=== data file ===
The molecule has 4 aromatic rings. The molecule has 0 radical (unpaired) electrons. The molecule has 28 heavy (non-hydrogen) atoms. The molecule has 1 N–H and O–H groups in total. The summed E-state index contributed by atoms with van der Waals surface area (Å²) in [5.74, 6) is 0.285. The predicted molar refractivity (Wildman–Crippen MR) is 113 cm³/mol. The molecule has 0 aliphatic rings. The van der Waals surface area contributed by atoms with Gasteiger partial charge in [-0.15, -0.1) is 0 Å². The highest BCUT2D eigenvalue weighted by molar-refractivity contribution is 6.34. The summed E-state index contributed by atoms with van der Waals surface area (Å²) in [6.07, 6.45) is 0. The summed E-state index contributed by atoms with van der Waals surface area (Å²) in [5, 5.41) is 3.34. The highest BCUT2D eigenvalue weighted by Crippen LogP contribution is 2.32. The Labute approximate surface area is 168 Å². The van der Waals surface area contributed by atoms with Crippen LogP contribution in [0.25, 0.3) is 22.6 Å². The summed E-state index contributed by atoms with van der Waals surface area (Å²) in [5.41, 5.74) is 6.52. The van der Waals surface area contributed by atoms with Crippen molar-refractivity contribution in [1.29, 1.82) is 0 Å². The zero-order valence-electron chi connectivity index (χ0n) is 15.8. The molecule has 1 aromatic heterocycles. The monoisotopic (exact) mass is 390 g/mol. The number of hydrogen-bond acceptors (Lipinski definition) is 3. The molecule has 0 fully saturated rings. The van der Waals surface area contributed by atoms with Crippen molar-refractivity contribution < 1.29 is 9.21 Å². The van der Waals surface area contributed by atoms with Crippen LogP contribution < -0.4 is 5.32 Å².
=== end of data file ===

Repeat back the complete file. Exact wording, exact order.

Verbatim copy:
The molecule has 4 aromatic rings. The molecule has 0 radical (unpaired) electrons. The molecule has 28 heavy (non-hydrogen) atoms. The molecule has 1 N–H and O–H groups in total. The summed E-state index contributed by atoms with van der Waals surface area (Å²) in [5.74, 6) is 0.285. The predicted molar refractivity (Wildman–Crippen MR) is 113 cm³/mol. The molecule has 0 aliphatic rings. The van der Waals surface area contributed by atoms with Gasteiger partial charge in [-0.15, -0.1) is 0 Å². The highest BCUT2D eigenvalue weighted by molar-refractivity contribution is 6.34. The summed E-state index contributed by atoms with van der Waals surface area (Å²) in [6.07, 6.45) is 0. The summed E-state index contributed by atoms with van der Waals surface area (Å²) in [5, 5.41) is 3.34. The highest BCUT2D eigenvalue weighted by Crippen LogP contribution is 2.32. The Labute approximate surface area is 168 Å². The van der Waals surface area contributed by atoms with Crippen LogP contribution in [0.25, 0.3) is 22.6 Å². The summed E-state index contributed by atoms with van der Waals surface area (Å²) in [5.41, 5.74) is 6.52. The van der Waals surface area contributed by atoms with Crippen molar-refractivity contribution in [1.29, 1.82) is 0 Å². The zero-order valence-electron chi connectivity index (χ0n) is 15.8. The molecule has 1 aromatic heterocycles. The monoisotopic (exact) mass is 390 g/mol. The number of hydrogen-bond acceptors (Lipinski definition) is 3. The molecule has 0 fully saturated rings. The van der Waals surface area contributed by atoms with Crippen molar-refractivity contribution < 1.29 is 9.21 Å². The van der Waals surface area contributed by atoms with Crippen LogP contribution < -0.4 is 5.32 Å².